Background: The increasing evidence for rapid global climate change has highlighted the need for investigations examining the relationship between weather variability and infectious diseases. However, the impact of weather fluctuations on hand, foot, and mouth disease (HFMD), which primarily affects children, is not well understood.
Methods: We acquired data related to cases of HFMD and weather parameters of temperature and humidity in Fukuoka, Japan between 2000 and 2010, and used time-series analyses to assess the possible relationship of weather variability with pediatric HFMD cases, adjusting for seasonal and interannual variations.
Results: Our analysis revealed that the weekly number of HFMD cases increased by 11.2% (95% CI: 3.2-19.8) for every 1°C increase in average temperature and by 4.7% (95% CI: 2.4-7.2) for every 1% increase in relative humidity. Notably, the effects of temperature and humidity on HFMD infection were most significant in children under the age of 10 years.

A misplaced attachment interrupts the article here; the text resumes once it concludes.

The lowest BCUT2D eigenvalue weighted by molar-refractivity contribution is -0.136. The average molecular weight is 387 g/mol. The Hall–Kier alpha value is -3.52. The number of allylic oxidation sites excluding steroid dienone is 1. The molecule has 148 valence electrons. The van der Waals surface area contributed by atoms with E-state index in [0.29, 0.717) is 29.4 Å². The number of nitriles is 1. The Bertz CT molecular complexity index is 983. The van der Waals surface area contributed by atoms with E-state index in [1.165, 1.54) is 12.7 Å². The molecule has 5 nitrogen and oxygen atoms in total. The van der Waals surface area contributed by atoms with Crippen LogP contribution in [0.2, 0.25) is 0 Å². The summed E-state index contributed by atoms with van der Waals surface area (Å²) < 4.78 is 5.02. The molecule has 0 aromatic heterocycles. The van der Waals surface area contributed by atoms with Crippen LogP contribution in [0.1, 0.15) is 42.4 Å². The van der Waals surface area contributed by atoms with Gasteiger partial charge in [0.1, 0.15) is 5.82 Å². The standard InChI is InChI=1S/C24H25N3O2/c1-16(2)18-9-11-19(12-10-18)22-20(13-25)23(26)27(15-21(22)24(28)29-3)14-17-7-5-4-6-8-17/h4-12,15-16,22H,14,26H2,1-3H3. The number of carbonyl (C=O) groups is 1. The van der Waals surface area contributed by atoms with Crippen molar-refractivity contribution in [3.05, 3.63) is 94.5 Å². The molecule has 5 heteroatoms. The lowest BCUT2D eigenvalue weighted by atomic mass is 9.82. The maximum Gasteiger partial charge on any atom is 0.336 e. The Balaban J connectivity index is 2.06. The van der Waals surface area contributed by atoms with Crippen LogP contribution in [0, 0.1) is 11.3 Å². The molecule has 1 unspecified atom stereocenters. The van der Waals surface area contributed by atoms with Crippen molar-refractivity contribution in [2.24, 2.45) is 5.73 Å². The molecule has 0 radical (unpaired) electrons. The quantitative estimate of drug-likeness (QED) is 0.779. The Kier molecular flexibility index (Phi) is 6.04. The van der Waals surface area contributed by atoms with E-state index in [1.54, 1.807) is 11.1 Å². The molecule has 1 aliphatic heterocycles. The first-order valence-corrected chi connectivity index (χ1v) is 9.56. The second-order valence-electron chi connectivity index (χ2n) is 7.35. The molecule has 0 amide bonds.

Conclusions: Our study provides quantitative evidence that the number of HFMD cases increased significantly with increasing average temperature and relative humidity, and suggests that preventive measures for limiting the spread of HFMD, particularly in younger children, should be considered during extended periods of high temperature and humidity.
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